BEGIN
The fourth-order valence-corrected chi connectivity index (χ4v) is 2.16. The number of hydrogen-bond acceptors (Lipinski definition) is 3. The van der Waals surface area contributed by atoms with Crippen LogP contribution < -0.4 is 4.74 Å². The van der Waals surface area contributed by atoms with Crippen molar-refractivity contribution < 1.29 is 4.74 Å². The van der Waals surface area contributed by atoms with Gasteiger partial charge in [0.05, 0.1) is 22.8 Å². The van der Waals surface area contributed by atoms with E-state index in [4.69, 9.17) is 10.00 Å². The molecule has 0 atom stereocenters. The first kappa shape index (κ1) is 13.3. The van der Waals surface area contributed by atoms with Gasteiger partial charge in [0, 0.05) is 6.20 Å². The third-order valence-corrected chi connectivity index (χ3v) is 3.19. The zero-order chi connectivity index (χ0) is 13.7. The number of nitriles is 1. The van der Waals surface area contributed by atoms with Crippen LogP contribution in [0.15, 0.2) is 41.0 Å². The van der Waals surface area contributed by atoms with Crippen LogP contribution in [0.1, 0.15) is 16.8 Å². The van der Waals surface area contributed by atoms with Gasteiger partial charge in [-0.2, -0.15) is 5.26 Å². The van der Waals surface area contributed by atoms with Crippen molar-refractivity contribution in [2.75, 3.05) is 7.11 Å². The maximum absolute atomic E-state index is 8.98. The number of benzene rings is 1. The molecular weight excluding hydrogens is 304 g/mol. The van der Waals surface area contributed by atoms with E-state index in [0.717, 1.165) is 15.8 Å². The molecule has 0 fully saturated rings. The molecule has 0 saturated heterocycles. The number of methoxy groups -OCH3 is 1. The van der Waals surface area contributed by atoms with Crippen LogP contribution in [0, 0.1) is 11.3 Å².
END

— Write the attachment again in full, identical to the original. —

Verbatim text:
The fourth-order valence-corrected chi connectivity index (χ4v) is 2.16. The number of hydrogen-bond acceptors (Lipinski definition) is 3. The van der Waals surface area contributed by atoms with Crippen LogP contribution < -0.4 is 4.74 Å². The van der Waals surface area contributed by atoms with Crippen molar-refractivity contribution < 1.29 is 4.74 Å². The van der Waals surface area contributed by atoms with Gasteiger partial charge in [0.05, 0.1) is 22.8 Å². The van der Waals surface area contributed by atoms with E-state index in [4.69, 9.17) is 10.00 Å². The molecule has 0 atom stereocenters. The first kappa shape index (κ1) is 13.3. The van der Waals surface area contributed by atoms with Gasteiger partial charge in [0, 0.05) is 6.20 Å². The third-order valence-corrected chi connectivity index (χ3v) is 3.19. The zero-order chi connectivity index (χ0) is 13.7. The number of nitriles is 1. The van der Waals surface area contributed by atoms with Crippen LogP contribution in [0.15, 0.2) is 41.0 Å². The van der Waals surface area contributed by atoms with Crippen LogP contribution in [0.1, 0.15) is 16.8 Å². The van der Waals surface area contributed by atoms with Gasteiger partial charge in [-0.2, -0.15) is 5.26 Å². The van der Waals surface area contributed by atoms with Crippen molar-refractivity contribution in [2.75, 3.05) is 7.11 Å². The maximum absolute atomic E-state index is 8.98. The number of benzene rings is 1. The molecular weight excluding hydrogens is 304 g/mol. The van der Waals surface area contributed by atoms with E-state index in [0.717, 1.165) is 15.8 Å². The molecule has 0 fully saturated rings. The molecule has 0 saturated heterocycles. The number of methoxy groups -OCH3 is 1. The van der Waals surface area contributed by atoms with Crippen LogP contribution in [0, 0.1) is 11.3 Å².